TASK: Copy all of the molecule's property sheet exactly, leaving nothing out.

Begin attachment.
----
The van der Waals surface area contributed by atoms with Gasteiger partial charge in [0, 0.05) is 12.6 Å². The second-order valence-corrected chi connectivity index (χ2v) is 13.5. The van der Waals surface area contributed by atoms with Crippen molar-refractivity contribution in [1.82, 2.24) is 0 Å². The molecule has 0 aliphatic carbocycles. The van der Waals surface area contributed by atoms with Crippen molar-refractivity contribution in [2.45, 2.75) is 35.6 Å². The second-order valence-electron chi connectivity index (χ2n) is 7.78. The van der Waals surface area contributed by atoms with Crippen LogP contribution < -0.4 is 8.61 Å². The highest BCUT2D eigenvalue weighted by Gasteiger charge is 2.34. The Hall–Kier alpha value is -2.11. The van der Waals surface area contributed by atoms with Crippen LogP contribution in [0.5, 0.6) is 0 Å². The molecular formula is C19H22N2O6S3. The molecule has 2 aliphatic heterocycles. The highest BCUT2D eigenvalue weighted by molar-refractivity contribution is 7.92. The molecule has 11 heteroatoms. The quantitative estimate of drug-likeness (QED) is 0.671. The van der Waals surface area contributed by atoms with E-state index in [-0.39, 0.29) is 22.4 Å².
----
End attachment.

The van der Waals surface area contributed by atoms with Gasteiger partial charge in [0, 0.05) is 12.6 Å². The second-order valence-corrected chi connectivity index (χ2v) is 13.5. The van der Waals surface area contributed by atoms with Crippen molar-refractivity contribution in [1.82, 2.24) is 0 Å². The molecule has 0 aliphatic carbocycles. The van der Waals surface area contributed by atoms with Crippen molar-refractivity contribution in [2.45, 2.75) is 35.6 Å². The second-order valence-electron chi connectivity index (χ2n) is 7.78. The van der Waals surface area contributed by atoms with Crippen LogP contribution < -0.4 is 8.61 Å². The highest BCUT2D eigenvalue weighted by Gasteiger charge is 2.34. The Hall–Kier alpha value is -2.11. The van der Waals surface area contributed by atoms with Crippen LogP contribution in [0.5, 0.6) is 0 Å². The molecular formula is C19H22N2O6S3. The molecule has 2 aliphatic heterocycles. The highest BCUT2D eigenvalue weighted by molar-refractivity contribution is 7.92. The molecule has 11 heteroatoms. The quantitative estimate of drug-likeness (QED) is 0.671. The van der Waals surface area contributed by atoms with E-state index in [-0.39, 0.29) is 22.4 Å².